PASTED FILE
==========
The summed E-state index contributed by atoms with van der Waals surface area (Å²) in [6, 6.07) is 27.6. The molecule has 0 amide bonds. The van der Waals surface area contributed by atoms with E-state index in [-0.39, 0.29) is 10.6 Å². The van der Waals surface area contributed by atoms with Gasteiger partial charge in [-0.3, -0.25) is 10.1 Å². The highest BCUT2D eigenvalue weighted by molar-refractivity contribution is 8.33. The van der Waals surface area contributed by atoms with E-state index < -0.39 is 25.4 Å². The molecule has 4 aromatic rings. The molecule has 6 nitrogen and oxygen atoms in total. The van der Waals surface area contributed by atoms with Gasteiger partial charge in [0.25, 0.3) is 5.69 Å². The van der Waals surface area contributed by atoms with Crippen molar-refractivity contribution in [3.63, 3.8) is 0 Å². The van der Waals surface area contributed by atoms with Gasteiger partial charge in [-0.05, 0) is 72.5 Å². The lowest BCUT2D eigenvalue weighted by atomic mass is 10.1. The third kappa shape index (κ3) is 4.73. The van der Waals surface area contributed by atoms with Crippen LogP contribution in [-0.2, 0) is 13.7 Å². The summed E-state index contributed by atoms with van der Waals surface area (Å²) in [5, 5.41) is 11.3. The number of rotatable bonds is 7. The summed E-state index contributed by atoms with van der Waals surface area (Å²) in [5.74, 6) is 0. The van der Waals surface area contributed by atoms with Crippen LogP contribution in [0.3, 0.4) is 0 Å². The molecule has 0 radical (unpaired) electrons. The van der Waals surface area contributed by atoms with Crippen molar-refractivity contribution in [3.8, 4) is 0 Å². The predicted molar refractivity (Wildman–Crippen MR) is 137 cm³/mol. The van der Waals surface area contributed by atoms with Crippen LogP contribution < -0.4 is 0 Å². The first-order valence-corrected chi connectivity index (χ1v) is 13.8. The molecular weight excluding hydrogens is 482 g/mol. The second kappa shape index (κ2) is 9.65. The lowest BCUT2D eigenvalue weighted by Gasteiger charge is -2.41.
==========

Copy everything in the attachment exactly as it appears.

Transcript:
The summed E-state index contributed by atoms with van der Waals surface area (Å²) in [6, 6.07) is 27.6. The molecule has 0 amide bonds. The van der Waals surface area contributed by atoms with E-state index in [-0.39, 0.29) is 10.6 Å². The van der Waals surface area contributed by atoms with Gasteiger partial charge in [-0.3, -0.25) is 10.1 Å². The highest BCUT2D eigenvalue weighted by molar-refractivity contribution is 8.33. The van der Waals surface area contributed by atoms with E-state index < -0.39 is 25.4 Å². The molecule has 4 aromatic rings. The molecule has 6 nitrogen and oxygen atoms in total. The van der Waals surface area contributed by atoms with Gasteiger partial charge in [0.25, 0.3) is 5.69 Å². The van der Waals surface area contributed by atoms with Crippen molar-refractivity contribution in [3.63, 3.8) is 0 Å². The van der Waals surface area contributed by atoms with Gasteiger partial charge in [-0.05, 0) is 72.5 Å². The lowest BCUT2D eigenvalue weighted by atomic mass is 10.1. The third kappa shape index (κ3) is 4.73. The van der Waals surface area contributed by atoms with Crippen LogP contribution in [-0.2, 0) is 13.7 Å². The summed E-state index contributed by atoms with van der Waals surface area (Å²) in [5, 5.41) is 11.3. The number of rotatable bonds is 7. The summed E-state index contributed by atoms with van der Waals surface area (Å²) in [5.74, 6) is 0. The van der Waals surface area contributed by atoms with Crippen LogP contribution in [0.3, 0.4) is 0 Å². The molecule has 0 radical (unpaired) electrons. The van der Waals surface area contributed by atoms with Crippen molar-refractivity contribution in [3.8, 4) is 0 Å². The predicted molar refractivity (Wildman–Crippen MR) is 137 cm³/mol. The van der Waals surface area contributed by atoms with Crippen LogP contribution < -0.4 is 0 Å². The first-order valence-corrected chi connectivity index (χ1v) is 13.8. The molecular weight excluding hydrogens is 482 g/mol. The second kappa shape index (κ2) is 9.65. The lowest BCUT2D eigenvalue weighted by Gasteiger charge is -2.41.